Update on Special Needs Trusts
A Special Needs Trust (SNT) is a type of trust that allows family members (or anyone) to leave money and assets to a disabled person without interfering with his or her eligibility for Social Security Benefits. Many disabled persons depend on Social Security Benefits because they are unable to work full time. While the income is important, the other critical aspect of disability benefits is that a disabled person qualifying for Social Security Benefits is also eligible for Medicaid, which ensures medical care.
The SNT was established by the Social Security Administration beginning in 1975, allowing SSI recipients to be the beneficiary of a trust that would not interfere with SSI eligibility if the following conditions were met:
1. The disabled beneficiary is unable to control the frequency or amount of distributions from the trust, AND,
2. The beneficiary cannot revoke the trust and use the assets for his or her own use
In practicality, a SNT meets these requirements by having all distributions be by trustee discretion (as opposed the beneficiary having a right to a distribution at age 25, for example), and the trust funds are used for specific purposes (“special needs”), generally an ”upgrade” to the level of food, clothing and shelter provided by the disability benefits. Trust funds do not pay for the basic sustenance needs of the beneficiary.
Special Needs Trusts are often funded by a portion (or sometimes all) of the parents’ estate, by life insurance (second to die policies can be a good choice), or by court settlements or awards. A SNT can own a house, car, or other assets that serve the needs of the beneficiary. Many parents feel that funneling the bulk of their estate into the care of their disabled child benefits the other children by not placing the financial burden of caring for the disabled person on them. Usually a SNT is written so that any funds remaining at the death of the disabled family member are divided among the other children of the grantors (the people who are establishing the SNT) unless the disabled child has his or her own children.
Generally a family member acts as trustee, and the grantors of the SNT (who are usually the parents of the disabled person) generally act as trustees for their lifetimes. A successor trustee, or one who would act after the grantors are unable to manage the trust, is usually a family member who has a good relationship with the disabled person. Sometimes trying to find a caring family member who can serve as trustee is difficult. Maybe the parents do not want to burden one of their other children by naming him or her as trustee. Sometimes there are no other family members to act as trustee. Sometimes the parents feel that the best person to care for the disabled person is not particularly good at managing money.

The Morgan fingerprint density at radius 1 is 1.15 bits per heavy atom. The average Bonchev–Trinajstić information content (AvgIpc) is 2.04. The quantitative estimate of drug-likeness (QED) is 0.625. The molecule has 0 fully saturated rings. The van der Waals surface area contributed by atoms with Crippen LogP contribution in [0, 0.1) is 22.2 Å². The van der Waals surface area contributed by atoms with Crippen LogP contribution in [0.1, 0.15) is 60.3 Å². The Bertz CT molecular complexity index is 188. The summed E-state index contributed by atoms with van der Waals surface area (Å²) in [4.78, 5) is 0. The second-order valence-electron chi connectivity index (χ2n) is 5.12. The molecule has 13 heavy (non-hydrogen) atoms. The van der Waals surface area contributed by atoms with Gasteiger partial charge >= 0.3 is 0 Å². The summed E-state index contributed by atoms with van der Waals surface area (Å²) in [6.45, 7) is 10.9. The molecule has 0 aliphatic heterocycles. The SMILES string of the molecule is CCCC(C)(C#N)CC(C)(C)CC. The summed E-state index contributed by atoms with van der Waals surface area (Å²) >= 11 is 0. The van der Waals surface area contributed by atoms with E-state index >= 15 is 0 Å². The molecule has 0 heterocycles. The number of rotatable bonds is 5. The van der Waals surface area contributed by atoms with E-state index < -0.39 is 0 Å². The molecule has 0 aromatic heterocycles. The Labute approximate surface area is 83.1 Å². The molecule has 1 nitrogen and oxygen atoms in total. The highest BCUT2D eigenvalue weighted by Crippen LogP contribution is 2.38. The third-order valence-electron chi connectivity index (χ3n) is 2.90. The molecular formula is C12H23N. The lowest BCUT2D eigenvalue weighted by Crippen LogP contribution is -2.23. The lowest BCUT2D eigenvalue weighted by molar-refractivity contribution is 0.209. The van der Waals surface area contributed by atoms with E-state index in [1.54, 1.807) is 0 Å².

Many families are unable to establish a SNT to benefit their disabled person because they are unsure whom to name as trustee. Commercial trustees are available, but they can be very expensive, and often a SNT is not funded with the minimum amounts that a commercial trustee requires in a trust they will administer. In such a situation, options for the grantors can be limited.
One option is the Commonwealth Community Trust (1-888/ 241-6039) (www.commonwealthcommunitytrust.org), a Virginia 501(c)(3) charitable organization, whose purpose it is to “provide a convenient and economical way to have trust funds administered for people with disabilities that will supplement the benefits offered by entitlement programs.”
The Commonwealth Community Trust will act as trustee for a SNT, working with an “advocate” for the disabled person. In some cases, the disabled person is able to make his or her needs known to the trustee, and can act as his or her own advocate. Often this is not possible, and an advocate is named by the family of the disabled person. The role of the advocate is to communicate the needs of the disabled person to Commonwealth Community Trust so the trustee is aware of the need for distributions. There is no required minimum trust balance.
Special Needs Trusts can be of tremendous benefit to disabled persons and for the families who are struggling to provide for them, but they only work if they are correctly established and administered. Having the Commonwealth Community Trust to administer a SNT may make this wonderful tool available to more families than before.